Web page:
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Post Options Post Options   Quote mamikon Quote  Post ReplyReply Direct Link To This Post Posted: 17-Apr-2006 at 16:38
there were over 100 German "princes" with small land holdings, and each bosted his own "army" before unification of Germany, the princes represented the state, like in most other countries. Prussia was the opposite, its army represented the state.

Prussia is usually called "An Army with a State", not "A State with an Army" like other European nations.

In fact Prussia was the first country to have an offical "army", created by Fredrick William, the Great Elector, as the result of the Thirty Years' War, where Prussia was pretty much a battleground of the European powers.

thats my take
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Post Options Post Options   Quote Renegade Quote  Post ReplyReply Direct Link To This Post Posted: 17-Apr-2006 at 21:19
Originally posted by Temujin

pretty much yes, though there were princely families who produced a number of able generals as well, such as the Brunswick, Saxe-Gotha and Württemberg dynasties. other than that, the German aristocracy of the Baltic provinces Livland and Kurland provided their overlords (Swedes and later Russians) with a lot of able generals as well, just like Prussia did with their wn military aristocracy. but within Germany the Prussians far outnumbered other German principalities and were thus pretty much unique (the Baltics were not German).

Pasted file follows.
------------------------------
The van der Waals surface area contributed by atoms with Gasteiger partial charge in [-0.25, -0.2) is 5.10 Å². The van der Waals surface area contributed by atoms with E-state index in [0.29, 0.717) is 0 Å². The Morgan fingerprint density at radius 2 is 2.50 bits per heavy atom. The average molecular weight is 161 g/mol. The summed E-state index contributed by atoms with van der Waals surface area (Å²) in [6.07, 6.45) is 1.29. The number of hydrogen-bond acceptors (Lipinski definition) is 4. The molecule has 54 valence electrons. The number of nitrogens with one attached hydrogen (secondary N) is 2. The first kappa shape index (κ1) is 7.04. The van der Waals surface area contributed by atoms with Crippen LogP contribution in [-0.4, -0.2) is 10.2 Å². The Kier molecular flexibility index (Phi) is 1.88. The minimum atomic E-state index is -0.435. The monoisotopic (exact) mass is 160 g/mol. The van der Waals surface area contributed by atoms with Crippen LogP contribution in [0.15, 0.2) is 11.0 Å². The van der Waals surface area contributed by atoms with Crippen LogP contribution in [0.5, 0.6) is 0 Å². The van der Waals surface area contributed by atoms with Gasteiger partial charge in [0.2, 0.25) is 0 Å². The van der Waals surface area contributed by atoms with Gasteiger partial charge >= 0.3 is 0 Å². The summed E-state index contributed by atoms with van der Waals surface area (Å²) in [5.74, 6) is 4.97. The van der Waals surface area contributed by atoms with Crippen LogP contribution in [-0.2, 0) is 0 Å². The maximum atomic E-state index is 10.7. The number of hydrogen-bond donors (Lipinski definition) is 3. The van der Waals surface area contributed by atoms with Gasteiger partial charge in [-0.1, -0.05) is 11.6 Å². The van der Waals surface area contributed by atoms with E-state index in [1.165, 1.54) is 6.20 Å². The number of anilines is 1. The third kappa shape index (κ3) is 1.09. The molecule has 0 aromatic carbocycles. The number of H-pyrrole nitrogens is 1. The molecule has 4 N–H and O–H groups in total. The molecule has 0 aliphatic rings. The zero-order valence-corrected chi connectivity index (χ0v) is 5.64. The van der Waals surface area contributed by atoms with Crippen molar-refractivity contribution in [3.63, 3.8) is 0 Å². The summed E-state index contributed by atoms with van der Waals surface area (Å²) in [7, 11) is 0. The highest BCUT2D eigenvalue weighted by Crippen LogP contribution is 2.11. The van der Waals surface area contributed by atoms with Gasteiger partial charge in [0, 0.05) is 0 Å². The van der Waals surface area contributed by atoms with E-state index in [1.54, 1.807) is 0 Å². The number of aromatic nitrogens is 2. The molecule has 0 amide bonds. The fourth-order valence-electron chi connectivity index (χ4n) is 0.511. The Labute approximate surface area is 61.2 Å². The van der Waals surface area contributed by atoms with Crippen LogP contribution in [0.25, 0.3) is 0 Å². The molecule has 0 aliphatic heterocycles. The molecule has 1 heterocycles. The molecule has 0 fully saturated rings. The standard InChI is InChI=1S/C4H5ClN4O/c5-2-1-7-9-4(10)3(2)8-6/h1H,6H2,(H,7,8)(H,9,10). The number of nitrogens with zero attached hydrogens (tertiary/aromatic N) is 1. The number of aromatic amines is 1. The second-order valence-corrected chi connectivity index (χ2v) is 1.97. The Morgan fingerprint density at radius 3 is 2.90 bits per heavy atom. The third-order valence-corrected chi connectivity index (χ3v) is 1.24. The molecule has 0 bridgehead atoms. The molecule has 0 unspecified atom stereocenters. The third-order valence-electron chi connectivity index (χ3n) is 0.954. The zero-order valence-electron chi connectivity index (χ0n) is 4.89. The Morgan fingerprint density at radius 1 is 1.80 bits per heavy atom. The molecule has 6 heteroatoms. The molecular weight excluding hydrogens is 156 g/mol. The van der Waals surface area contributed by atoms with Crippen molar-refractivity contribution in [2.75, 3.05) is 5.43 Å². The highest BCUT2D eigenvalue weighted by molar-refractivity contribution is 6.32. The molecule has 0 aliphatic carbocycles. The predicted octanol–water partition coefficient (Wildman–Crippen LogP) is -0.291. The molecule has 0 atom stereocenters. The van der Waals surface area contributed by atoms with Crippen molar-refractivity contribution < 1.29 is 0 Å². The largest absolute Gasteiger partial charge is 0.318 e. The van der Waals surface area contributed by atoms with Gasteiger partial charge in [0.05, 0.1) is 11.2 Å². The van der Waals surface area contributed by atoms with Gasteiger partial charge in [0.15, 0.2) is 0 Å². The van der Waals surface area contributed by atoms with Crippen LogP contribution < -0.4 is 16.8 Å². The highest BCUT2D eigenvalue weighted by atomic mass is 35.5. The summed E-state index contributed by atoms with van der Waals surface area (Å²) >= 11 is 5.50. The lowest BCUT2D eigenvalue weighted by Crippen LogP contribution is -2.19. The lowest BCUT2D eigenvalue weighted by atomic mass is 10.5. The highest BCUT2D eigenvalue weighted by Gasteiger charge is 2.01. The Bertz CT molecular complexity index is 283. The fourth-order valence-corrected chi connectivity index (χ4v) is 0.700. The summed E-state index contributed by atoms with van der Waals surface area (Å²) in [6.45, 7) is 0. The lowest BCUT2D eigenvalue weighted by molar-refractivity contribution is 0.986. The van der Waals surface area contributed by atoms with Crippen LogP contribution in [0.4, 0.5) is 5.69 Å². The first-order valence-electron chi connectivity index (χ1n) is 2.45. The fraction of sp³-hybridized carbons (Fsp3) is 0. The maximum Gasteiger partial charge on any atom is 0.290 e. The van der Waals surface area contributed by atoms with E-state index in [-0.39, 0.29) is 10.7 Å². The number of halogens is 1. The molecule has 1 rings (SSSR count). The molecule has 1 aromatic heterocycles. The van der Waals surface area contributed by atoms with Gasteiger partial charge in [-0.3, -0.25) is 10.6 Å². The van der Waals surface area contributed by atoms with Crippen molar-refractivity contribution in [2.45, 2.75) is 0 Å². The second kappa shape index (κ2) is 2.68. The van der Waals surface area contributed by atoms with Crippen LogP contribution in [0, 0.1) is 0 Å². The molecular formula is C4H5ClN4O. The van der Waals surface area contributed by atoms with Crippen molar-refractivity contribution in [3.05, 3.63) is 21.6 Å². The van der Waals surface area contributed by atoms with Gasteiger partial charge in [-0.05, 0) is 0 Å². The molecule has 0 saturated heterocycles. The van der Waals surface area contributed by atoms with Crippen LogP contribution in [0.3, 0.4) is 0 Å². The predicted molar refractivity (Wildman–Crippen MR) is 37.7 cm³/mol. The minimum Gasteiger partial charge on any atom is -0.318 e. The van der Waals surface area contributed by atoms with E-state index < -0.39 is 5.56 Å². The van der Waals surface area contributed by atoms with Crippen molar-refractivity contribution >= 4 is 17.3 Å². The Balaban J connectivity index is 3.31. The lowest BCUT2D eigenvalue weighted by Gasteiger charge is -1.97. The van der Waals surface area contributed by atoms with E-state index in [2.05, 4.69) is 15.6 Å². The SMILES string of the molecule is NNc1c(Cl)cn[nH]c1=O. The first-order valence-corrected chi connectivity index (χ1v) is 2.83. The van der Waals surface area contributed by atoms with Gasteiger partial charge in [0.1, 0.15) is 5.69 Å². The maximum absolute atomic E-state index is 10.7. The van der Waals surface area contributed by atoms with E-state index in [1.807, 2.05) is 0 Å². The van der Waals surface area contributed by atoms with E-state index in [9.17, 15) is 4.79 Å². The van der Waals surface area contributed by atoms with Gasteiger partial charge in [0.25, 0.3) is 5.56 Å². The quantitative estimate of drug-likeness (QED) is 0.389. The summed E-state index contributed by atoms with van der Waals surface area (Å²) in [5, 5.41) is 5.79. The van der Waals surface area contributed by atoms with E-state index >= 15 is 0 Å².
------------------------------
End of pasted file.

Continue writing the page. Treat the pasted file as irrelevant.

What about Palatine?
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Post Options Post Options   Quote Zagros Quote  Post ReplyReply Direct Link To This Post Posted: 18-Apr-2006 at 06:04
Prussia's miliary was not just unique in Germany, it was unique in the world, as they were the first to introduce teh drilling system which made their musketeers the most effective.
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Post Options Post Options   Quote Temujin Quote  Post ReplyReply Direct Link To This Post Posted: 18-Apr-2006 at 14:12

Originally posted by Renegade

Originally posted by Temujin

pretty much yes, though there were princely families who produced a number of able generals as well, such as the Brunswick, Saxe-Gotha and Württemberg dynasties. other than that, the German aristocracy of the Baltic provinces Livland and Kurland provided their overlords (Swedes and later Russians) with a lot of able generals as well, just like Prussia did with their wn military aristocracy. but within Germany the Prussians far outnumbered other German principalities and were thus pretty much unique (the Baltics were not German).


What about Palatine?

the Palatinate (Pfalz)? no famous families with a militarical tradition come to mind here...